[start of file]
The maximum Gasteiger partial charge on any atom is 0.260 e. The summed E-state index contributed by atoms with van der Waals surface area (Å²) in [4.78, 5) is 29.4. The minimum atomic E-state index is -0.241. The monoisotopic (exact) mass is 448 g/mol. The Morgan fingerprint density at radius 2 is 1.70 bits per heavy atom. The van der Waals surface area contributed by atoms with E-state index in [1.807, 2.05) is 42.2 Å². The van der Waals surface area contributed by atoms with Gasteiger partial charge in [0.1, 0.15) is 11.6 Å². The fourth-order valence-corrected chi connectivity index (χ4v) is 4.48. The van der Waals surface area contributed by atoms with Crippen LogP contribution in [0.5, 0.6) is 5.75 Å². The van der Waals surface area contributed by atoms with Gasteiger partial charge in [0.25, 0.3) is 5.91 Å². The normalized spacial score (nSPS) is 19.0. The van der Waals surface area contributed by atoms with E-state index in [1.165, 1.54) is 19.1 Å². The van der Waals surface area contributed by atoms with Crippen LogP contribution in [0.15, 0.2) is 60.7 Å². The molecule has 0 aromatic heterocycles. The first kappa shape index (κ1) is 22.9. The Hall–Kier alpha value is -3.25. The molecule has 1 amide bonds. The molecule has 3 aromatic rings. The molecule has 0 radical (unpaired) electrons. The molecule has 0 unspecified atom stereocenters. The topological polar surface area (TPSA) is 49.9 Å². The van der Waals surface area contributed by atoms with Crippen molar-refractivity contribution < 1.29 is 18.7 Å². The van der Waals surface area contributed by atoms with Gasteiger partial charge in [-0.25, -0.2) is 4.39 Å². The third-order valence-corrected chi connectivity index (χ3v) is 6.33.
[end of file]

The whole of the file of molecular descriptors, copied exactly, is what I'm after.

The maximum Gasteiger partial charge on any atom is 0.260 e. The summed E-state index contributed by atoms with van der Waals surface area (Å²) in [4.78, 5) is 29.4. The minimum atomic E-state index is -0.241. The monoisotopic (exact) mass is 448 g/mol. The Morgan fingerprint density at radius 2 is 1.70 bits per heavy atom. The van der Waals surface area contributed by atoms with E-state index in [1.807, 2.05) is 42.2 Å². The van der Waals surface area contributed by atoms with Gasteiger partial charge in [0.1, 0.15) is 11.6 Å². The fourth-order valence-corrected chi connectivity index (χ4v) is 4.48. The van der Waals surface area contributed by atoms with Crippen LogP contribution in [0.5, 0.6) is 5.75 Å². The van der Waals surface area contributed by atoms with Gasteiger partial charge in [0.25, 0.3) is 5.91 Å². The normalized spacial score (nSPS) is 19.0. The van der Waals surface area contributed by atoms with E-state index in [1.165, 1.54) is 19.1 Å². The van der Waals surface area contributed by atoms with Crippen LogP contribution in [0.15, 0.2) is 60.7 Å². The molecule has 0 aromatic heterocycles. The first kappa shape index (κ1) is 22.9. The Hall–Kier alpha value is -3.25. The molecule has 1 amide bonds. The molecule has 3 aromatic rings. The molecule has 0 radical (unpaired) electrons. The molecule has 0 unspecified atom stereocenters. The topological polar surface area (TPSA) is 49.9 Å². The van der Waals surface area contributed by atoms with Crippen molar-refractivity contribution < 1.29 is 18.7 Å². The van der Waals surface area contributed by atoms with Gasteiger partial charge in [-0.25, -0.2) is 4.39 Å². The third-order valence-corrected chi connectivity index (χ3v) is 6.33.